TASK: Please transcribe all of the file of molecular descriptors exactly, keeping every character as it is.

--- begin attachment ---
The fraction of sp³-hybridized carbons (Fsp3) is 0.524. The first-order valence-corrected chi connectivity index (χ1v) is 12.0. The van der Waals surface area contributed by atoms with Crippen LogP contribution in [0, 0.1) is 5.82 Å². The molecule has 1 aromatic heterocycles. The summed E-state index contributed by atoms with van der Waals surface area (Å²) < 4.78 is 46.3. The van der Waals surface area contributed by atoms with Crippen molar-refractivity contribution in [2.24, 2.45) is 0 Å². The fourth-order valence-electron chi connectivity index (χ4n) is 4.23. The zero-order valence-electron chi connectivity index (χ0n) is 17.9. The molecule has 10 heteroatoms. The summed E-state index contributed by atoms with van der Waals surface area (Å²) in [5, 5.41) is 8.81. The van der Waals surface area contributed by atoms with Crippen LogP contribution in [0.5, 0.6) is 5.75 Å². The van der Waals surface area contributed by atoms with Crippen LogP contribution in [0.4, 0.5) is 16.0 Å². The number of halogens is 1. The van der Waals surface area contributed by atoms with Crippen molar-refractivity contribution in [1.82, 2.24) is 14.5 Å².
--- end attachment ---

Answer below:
The fraction of sp³-hybridized carbons (Fsp3) is 0.524. The first-order valence-corrected chi connectivity index (χ1v) is 12.0. The van der Waals surface area contributed by atoms with Crippen LogP contribution in [0, 0.1) is 5.82 Å². The molecule has 1 aromatic heterocycles. The summed E-state index contributed by atoms with van der Waals surface area (Å²) < 4.78 is 46.3. The van der Waals surface area contributed by atoms with Crippen molar-refractivity contribution in [2.24, 2.45) is 0 Å². The fourth-order valence-electron chi connectivity index (χ4n) is 4.23. The zero-order valence-electron chi connectivity index (χ0n) is 17.9. The molecule has 10 heteroatoms. The summed E-state index contributed by atoms with van der Waals surface area (Å²) in [5, 5.41) is 8.81. The van der Waals surface area contributed by atoms with Crippen LogP contribution in [0.5, 0.6) is 5.75 Å². The van der Waals surface area contributed by atoms with Crippen LogP contribution in [0.4, 0.5) is 16.0 Å². The number of halogens is 1. The van der Waals surface area contributed by atoms with Crippen molar-refractivity contribution in [1.82, 2.24) is 14.5 Å².